It’s okay to be worried about what a hearing aid will look like. We are all human, and we want to present our most confident self to the world. For some people, it’s scary to think about what a hearing aid will look like. The good news is that we have come a long way from the large devices that used to be the industry standard. Most styles are nearly invisible these days. Depending on your ear canal size and hearing loss, your audiologist can guide you into the most discrete style possible.
For many people, the price of hearing aids can be very intimidating. At JHBI, we offer different levels of hearing aids at varying prices to meet the needs of everyone that comes through our door. We also have some financing options that may help. We encourage you to come in and see what we have to offer and talk about what your budget allows. Even if a hearing aid isn’t an option for you currently, we may be able to find some ways to help you hear better that are within reach.
A rapid decline in hearing that occurs all at once or over the course of several hours and should be treated as a medical emergency.
SSNHL most often occurs in one ear and may be accompanied by a feeling of fullness and ringing (tinnitus) in the affected ear as well as a room-spinning sensation (vertigo). Some individuals report hearing a loud “pop”. The hearing loss may be noticed first thing in the morning upon waking or when holding a telephone up to the affected ear. Other indications of a SSNHL include difficulty with understanding conversation in noisy environments and/or difficulty hearing sounds directed at the affected ear. In some cases voices may sound “fuzzy” or distorted.
It is estimated that the incidence of SSNHL is 20 cases per 100,000 persons a year. Both men and women are affected equally. SSNHL can occur across the lifespan however, there is a higher incidence for individuals in their 40s and 50s.
There are many possible causes of SSNHL however, cause is only identified in about 15 % of cases. Many times the reason remains unknown. Some causes of SSNHL include, viral infections, autoimmune disease, ototoxic (toxic to the inner ear) medications, trauma and compromise of blood circulation to the inner ear.
Treatment for SSNHL should be sought immediately. There is a high chance of recovery of hearing with prompt treatment. Unfortunately, many things can delay a person from seeking treatment. Symptoms of SSNHL are often thought to be related to allergies, a sinus infection or wax build up which can also result in a feeling of fullness in the ear and muffled hearing. In most cases the aforementioned will not be accompanied by tinnitus or vertigo and will likely affect both ears (unlike the typical presentation of SSNHL).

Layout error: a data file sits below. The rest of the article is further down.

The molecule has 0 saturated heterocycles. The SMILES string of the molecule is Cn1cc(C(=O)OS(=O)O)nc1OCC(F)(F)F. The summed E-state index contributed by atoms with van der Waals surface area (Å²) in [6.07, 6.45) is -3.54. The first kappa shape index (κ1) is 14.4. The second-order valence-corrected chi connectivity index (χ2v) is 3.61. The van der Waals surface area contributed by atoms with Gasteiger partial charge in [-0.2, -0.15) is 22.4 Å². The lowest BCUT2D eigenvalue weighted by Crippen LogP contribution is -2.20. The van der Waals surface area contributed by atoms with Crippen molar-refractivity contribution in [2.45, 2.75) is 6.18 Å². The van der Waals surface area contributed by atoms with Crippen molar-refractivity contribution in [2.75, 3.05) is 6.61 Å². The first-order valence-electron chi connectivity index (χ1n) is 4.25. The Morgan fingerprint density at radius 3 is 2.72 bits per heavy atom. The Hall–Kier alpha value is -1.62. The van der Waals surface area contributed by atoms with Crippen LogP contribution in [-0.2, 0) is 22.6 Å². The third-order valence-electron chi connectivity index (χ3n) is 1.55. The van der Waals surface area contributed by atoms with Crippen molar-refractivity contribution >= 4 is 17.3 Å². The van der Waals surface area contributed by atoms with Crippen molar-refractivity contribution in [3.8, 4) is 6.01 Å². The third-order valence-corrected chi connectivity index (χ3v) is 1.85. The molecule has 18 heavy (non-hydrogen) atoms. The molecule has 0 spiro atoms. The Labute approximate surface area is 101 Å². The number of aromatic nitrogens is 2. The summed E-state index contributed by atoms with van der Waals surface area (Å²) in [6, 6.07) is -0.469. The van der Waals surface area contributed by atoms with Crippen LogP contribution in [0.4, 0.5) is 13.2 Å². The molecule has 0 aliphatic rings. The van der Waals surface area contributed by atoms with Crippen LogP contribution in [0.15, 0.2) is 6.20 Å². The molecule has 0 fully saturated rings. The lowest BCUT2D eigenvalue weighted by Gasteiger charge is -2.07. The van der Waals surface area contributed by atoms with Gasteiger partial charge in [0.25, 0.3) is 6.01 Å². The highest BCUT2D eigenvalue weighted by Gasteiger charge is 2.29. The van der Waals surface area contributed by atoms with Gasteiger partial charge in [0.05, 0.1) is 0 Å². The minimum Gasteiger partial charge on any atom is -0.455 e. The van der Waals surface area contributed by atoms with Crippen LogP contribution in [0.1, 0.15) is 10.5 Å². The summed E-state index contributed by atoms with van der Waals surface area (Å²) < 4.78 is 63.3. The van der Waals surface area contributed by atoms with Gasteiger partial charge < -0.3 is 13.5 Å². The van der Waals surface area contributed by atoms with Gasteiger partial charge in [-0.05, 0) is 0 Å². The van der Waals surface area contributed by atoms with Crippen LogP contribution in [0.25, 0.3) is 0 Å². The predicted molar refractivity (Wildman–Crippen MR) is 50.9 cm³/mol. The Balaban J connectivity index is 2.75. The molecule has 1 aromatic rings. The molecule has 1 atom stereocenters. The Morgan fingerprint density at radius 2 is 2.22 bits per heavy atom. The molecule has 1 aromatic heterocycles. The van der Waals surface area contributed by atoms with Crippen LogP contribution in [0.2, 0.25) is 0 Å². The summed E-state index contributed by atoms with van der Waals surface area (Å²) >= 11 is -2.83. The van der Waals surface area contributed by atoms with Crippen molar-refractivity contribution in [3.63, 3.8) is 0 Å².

If a SSNHL is suspected it is very important to have an evaluation performed as soon as possible by a medical professional who specializes in disorders of the ear such as an otologist or otolaryngologist. Case history information, physical examination and results from a hearing evaluation completed by an audiologist will help confirm a SSNHL. Often times an MRI and blood work will be ordered to help determine the cause of the SSNHL. Treatment most commonly includes a course of corticosteroids given either in pill form and/or as an injection into the middle ear space.
In 30 to 60% of SSNHL cases spontaneous recovery of some or all of the hearing may occur within fourteen days of onset. In many cases however, the hearing does not recover on its own. The chance of partial to total recovery of hearing is high if treatment is received within ten days after onset, with the highest chance of recovery being when treatment is received within 72 hours of onset. In cases where treatment is delayed more than two to four weeks after onset, the chance of recovery is low and often times the hearing loss is irreversible.
If you experience a sudden change in hearing in one ear, which may or may not be accompanied by fullness, tinnitus and vertigo, please seek medical care immediately.
The Hearing Center At JHBI Proudly Serves Patients In Jacksonville (Jax), Jacksonville Beach, Neptune Beach, Atlantic Beach, Mandarin, Ortega, Ponte Vedra Beach, Flagler Beach, Fernandina Beach, Amelia Island, St. Augustine, St. Augustine Beach, Orange Park, Macclenny, Middleburg, St. Johns, St. Marys, Waycross, Nocatee, Vilano Beach, Green Cove Springs, Middleburg, Jacksonville Beach.